Hi to all and thanks for joining us for another edition of the Seattle Cinema Survey, where horror month rolls along because Halloween is the best dammit!
This week, I’ve asked our crew of local critics, bloggers and people with awful, just awful opinions; What’s the best horror film of the 21st Century?
A rather straightforward question, I’m somehow torn by my own query. That is due to one fact, which would be Edgar Wright’s Shaun of the Dead. A basically perfect film, that manages to create engaging, complex characters in a zombie comedy, before going full-horror in the last act, Shaun of the Dead remains a member of both genres. As such, I’m going to pick a movie that is a full-tilt scream factory.
That selection is Danny Boyle’s marvelous 28 Days Later. An update of the zombie-genre, where our infected bunch rush you with the intensity of Black Friday shoppers, Boyle’s work crawls through the veins quite uncomfortably. The concepts aren’t altogether new, with a confused individual stepping into a dystopian world. What makes the project so gut-churning is how on-your-toes the whole endeavor manages to be throughout. Along with the previously discussed former-humans longing to tear you limb from limb, it’s the rampant nature of the turn into such a creature that lingers. The sequence where one of our crew begins to rage and flail after an errant drop of blood into HIS EYE gives me chills at the mere thought.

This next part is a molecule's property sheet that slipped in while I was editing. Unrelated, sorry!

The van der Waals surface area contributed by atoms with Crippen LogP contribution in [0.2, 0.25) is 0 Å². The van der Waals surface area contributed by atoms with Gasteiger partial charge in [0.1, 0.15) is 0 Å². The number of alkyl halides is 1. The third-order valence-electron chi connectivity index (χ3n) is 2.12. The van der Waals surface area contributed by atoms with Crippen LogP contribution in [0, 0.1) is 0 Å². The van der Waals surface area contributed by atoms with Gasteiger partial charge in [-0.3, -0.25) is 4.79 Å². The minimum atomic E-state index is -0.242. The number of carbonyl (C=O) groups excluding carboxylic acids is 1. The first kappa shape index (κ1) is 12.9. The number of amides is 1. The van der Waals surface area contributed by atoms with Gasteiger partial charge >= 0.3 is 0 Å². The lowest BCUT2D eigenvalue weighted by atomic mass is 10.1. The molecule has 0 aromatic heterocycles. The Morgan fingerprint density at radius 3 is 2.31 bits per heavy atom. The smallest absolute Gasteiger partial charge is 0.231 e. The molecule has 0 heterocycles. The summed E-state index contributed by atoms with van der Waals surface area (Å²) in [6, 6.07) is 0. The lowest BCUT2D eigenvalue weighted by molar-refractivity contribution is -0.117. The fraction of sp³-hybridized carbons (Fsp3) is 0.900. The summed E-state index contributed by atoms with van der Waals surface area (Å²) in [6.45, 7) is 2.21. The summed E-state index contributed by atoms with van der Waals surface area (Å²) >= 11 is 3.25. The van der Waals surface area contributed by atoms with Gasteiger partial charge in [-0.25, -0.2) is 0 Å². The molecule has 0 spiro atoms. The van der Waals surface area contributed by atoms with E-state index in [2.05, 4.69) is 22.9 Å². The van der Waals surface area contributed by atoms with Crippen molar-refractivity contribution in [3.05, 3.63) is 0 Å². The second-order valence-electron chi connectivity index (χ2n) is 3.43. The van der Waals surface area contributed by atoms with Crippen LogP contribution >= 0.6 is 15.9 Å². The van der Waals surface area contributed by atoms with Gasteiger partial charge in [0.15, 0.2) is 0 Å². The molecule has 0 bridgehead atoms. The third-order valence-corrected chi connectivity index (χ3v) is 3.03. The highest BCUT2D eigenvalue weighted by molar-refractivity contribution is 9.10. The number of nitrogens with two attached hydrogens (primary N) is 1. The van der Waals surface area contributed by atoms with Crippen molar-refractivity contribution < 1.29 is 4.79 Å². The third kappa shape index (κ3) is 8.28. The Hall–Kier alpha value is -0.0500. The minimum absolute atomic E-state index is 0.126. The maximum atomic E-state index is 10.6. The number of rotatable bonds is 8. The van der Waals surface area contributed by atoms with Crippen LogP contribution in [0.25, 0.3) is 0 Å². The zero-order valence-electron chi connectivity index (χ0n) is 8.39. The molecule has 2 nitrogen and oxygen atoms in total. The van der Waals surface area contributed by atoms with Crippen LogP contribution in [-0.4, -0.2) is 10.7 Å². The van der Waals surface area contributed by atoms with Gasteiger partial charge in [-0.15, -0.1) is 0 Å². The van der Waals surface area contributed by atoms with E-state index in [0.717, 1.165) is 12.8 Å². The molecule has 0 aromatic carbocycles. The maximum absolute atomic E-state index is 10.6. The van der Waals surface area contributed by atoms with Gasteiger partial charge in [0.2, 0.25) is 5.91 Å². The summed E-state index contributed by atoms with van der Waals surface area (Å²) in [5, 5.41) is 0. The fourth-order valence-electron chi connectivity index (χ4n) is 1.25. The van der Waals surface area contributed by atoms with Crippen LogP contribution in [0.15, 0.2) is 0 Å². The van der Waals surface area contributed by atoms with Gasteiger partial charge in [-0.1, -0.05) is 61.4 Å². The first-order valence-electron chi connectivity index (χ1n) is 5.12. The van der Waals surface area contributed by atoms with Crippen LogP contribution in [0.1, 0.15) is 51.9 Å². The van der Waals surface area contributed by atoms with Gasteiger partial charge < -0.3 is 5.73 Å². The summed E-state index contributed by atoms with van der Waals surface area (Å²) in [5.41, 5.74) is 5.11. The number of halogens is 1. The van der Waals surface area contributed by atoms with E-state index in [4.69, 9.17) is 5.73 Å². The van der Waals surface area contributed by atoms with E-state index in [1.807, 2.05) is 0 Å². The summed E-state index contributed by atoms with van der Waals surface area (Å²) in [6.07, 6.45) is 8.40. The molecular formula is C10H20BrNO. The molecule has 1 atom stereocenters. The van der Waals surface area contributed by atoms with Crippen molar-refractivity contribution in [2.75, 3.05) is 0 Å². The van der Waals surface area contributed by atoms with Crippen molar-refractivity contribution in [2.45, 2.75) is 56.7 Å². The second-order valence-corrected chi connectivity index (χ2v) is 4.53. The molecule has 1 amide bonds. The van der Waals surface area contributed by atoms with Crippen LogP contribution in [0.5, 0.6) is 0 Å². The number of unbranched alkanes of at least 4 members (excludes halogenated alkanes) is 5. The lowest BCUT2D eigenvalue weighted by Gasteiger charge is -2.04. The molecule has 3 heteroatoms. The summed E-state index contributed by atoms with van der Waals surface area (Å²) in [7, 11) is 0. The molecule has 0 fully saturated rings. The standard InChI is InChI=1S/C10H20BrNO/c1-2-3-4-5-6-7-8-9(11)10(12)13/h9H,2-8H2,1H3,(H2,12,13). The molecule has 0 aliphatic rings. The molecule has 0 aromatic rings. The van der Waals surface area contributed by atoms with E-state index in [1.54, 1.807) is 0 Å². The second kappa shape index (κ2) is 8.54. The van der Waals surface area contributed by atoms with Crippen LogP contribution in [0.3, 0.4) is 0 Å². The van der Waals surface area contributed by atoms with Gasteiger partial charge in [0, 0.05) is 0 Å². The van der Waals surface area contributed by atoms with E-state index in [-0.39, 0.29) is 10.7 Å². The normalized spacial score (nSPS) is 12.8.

Brent McKnight of Cinema Blend/The Last Thing I See
This is a damn hard one. All the people griping and grousing about how horror is dead haven’t paid attention for the last 16 years. Cabin in the Woods deconstructs and inverts horror tropes in unique and inventive ways, 28 Days Later and Dawn of the Dead helped redefine the zombie genre for a new generation, The Descent is pure claustrophobic nightmare and throws in a curve when you least expect, Kill List obliterates traditional genre boundaries, I Saw the Devil is a vicious revenge masterpiece, What We Do in the Shadows reinvigorates both vampire movies and mockumentaries, Shaun of the Dead pulls off that most difficult feat—a horror comedy that is legitimately both funny and scary, The Devil’s Backbone still stands as Guillermo del Toro’s best movie and a marvelous modern ghost story to boot, Trouble Every Day may be the artsiest cannibal movie ever made, and Piranha 3D has everything I want out of a schlocky, 3D exploitation movie.
Dammit, I don’t know.